Objective To demonstrate surgical reconstruction of a megameatus variant of hypospadias by using a modified, patient-specific approach. Methods An 8-month-old male had a megameatus, which was discovered after newborn circumcision. In repair of megameatus, it is important to recognize the full extent to which the distal urethra is widened, in order to avoid inadvertent urethrotomy during mobilization of the glans wings and skin immediately proximal to the glans. In this case, a small wedge of tissue was excised from the ventral aspect of the urethra, and a midline relaxing incision of the urethral plate was made. Standard principles of hypospadias repair should be followed, with tension-free urethral tubularization, coverage of the neourethra with well-vascularized tissue, and adequate mobilization of the glans wings to allow midline reconstruction without compression of the underlying neourethra. Results There were no perioperative or postoperative complications in this case. The urethral meatus was positioned near the tip of the glans penis, and there was no evidence of meatal stenosis or urethrocutaneous fistula at 5-months follow-up. Conclusion Each case of megameatus is unique, and a variety of surgical techniques can be used in formulating an approach that achieves optimal cosmetic and functional outcomes.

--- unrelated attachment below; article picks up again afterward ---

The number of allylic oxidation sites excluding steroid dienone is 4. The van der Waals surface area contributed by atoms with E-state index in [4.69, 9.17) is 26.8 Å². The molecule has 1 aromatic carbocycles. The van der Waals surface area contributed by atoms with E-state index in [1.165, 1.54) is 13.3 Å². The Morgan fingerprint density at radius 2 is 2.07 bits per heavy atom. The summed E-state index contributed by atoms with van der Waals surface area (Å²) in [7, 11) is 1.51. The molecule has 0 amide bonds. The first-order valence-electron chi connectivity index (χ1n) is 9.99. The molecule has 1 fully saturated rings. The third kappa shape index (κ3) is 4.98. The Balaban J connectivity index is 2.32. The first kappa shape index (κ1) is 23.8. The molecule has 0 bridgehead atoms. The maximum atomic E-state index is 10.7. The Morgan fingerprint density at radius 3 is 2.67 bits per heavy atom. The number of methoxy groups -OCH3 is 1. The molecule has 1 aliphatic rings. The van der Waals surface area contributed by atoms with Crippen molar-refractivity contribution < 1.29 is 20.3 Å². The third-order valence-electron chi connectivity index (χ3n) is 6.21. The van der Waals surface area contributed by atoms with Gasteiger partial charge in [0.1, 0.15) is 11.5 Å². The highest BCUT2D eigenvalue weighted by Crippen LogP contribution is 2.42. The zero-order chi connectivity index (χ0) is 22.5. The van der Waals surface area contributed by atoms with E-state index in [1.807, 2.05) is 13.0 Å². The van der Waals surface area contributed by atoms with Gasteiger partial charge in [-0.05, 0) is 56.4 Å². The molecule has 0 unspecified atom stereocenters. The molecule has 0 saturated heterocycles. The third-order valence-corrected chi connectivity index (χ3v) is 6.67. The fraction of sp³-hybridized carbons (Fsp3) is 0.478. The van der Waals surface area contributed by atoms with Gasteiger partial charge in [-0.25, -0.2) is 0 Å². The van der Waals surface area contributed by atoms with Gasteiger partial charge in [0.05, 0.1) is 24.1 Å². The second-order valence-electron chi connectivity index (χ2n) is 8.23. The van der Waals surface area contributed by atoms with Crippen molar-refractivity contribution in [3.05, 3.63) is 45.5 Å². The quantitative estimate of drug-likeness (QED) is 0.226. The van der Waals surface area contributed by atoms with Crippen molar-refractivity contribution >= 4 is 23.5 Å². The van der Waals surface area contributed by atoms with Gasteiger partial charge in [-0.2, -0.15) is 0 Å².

- Megameatus with intact prepuce
- Pyramid procedure
- Surgical technique
- Tubularized incised plate
ASJC Scopus subject areas
- Pediatrics, Perinatology, and Child Health